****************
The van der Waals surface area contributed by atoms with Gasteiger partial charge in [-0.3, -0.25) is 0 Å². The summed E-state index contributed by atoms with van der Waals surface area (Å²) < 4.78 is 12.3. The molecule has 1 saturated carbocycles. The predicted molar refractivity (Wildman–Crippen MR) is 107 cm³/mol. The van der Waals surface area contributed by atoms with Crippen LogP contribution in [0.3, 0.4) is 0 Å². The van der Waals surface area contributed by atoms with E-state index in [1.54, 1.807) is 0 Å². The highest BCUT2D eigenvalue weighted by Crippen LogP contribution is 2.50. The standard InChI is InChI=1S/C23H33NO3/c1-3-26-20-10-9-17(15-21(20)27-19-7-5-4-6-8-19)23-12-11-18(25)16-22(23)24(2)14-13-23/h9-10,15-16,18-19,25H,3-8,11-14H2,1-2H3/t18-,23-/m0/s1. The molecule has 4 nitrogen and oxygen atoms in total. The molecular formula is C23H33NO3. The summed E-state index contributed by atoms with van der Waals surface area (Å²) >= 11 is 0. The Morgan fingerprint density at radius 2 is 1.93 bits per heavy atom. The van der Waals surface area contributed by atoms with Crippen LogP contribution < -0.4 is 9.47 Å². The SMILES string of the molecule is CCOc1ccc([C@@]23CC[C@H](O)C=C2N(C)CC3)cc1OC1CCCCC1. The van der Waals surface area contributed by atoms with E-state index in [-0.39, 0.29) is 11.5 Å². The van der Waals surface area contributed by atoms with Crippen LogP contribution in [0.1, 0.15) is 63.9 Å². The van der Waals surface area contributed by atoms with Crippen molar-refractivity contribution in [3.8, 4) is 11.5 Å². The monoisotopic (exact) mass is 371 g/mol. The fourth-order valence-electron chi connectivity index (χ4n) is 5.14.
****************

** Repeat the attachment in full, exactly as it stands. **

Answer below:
The van der Waals surface area contributed by atoms with Gasteiger partial charge in [-0.3, -0.25) is 0 Å². The summed E-state index contributed by atoms with van der Waals surface area (Å²) < 4.78 is 12.3. The molecule has 1 saturated carbocycles. The predicted molar refractivity (Wildman–Crippen MR) is 107 cm³/mol. The van der Waals surface area contributed by atoms with Crippen LogP contribution in [0.3, 0.4) is 0 Å². The van der Waals surface area contributed by atoms with E-state index in [1.54, 1.807) is 0 Å². The highest BCUT2D eigenvalue weighted by Crippen LogP contribution is 2.50. The standard InChI is InChI=1S/C23H33NO3/c1-3-26-20-10-9-17(15-21(20)27-19-7-5-4-6-8-19)23-12-11-18(25)16-22(23)24(2)14-13-23/h9-10,15-16,18-19,25H,3-8,11-14H2,1-2H3/t18-,23-/m0/s1. The molecule has 4 nitrogen and oxygen atoms in total. The molecular formula is C23H33NO3. The summed E-state index contributed by atoms with van der Waals surface area (Å²) >= 11 is 0. The Morgan fingerprint density at radius 2 is 1.93 bits per heavy atom. The van der Waals surface area contributed by atoms with Crippen LogP contribution < -0.4 is 9.47 Å². The SMILES string of the molecule is CCOc1ccc([C@@]23CC[C@H](O)C=C2N(C)CC3)cc1OC1CCCCC1. The van der Waals surface area contributed by atoms with E-state index in [-0.39, 0.29) is 11.5 Å². The van der Waals surface area contributed by atoms with Crippen LogP contribution in [0.1, 0.15) is 63.9 Å². The van der Waals surface area contributed by atoms with Crippen molar-refractivity contribution in [3.8, 4) is 11.5 Å². The monoisotopic (exact) mass is 371 g/mol. The fourth-order valence-electron chi connectivity index (χ4n) is 5.14.